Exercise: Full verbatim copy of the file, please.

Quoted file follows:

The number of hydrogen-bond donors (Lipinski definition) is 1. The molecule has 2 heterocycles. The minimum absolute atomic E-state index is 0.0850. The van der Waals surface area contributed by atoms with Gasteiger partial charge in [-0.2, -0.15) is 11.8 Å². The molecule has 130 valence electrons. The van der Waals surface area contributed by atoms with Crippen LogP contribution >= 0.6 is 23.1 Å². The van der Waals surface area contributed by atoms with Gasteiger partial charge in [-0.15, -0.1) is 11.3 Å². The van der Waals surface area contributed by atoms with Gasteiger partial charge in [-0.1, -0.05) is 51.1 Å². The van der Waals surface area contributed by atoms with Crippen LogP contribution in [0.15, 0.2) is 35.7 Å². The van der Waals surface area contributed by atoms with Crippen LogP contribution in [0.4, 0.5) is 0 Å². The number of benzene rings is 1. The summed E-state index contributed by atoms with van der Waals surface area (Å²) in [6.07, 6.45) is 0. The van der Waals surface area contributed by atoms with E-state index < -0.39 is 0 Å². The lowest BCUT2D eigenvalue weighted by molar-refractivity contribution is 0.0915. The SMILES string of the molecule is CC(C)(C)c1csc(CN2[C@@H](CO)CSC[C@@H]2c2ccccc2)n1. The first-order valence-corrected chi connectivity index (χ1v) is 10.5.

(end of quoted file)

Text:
The number of hydrogen-bond donors (Lipinski definition) is 1. The molecule has 2 heterocycles. The minimum absolute atomic E-state index is 0.0850. The van der Waals surface area contributed by atoms with Gasteiger partial charge in [-0.2, -0.15) is 11.8 Å². The molecule has 130 valence electrons. The van der Waals surface area contributed by atoms with Crippen LogP contribution >= 0.6 is 23.1 Å². The van der Waals surface area contributed by atoms with Gasteiger partial charge in [-0.15, -0.1) is 11.3 Å². The van der Waals surface area contributed by atoms with Gasteiger partial charge in [-0.1, -0.05) is 51.1 Å². The van der Waals surface area contributed by atoms with Crippen LogP contribution in [0.15, 0.2) is 35.7 Å². The van der Waals surface area contributed by atoms with Crippen LogP contribution in [0.4, 0.5) is 0 Å². The number of benzene rings is 1. The summed E-state index contributed by atoms with van der Waals surface area (Å²) in [6.07, 6.45) is 0. The van der Waals surface area contributed by atoms with E-state index < -0.39 is 0 Å². The lowest BCUT2D eigenvalue weighted by molar-refractivity contribution is 0.0915. The SMILES string of the molecule is CC(C)(C)c1csc(CN2[C@@H](CO)CSC[C@@H]2c2ccccc2)n1. The first-order valence-corrected chi connectivity index (χ1v) is 10.5.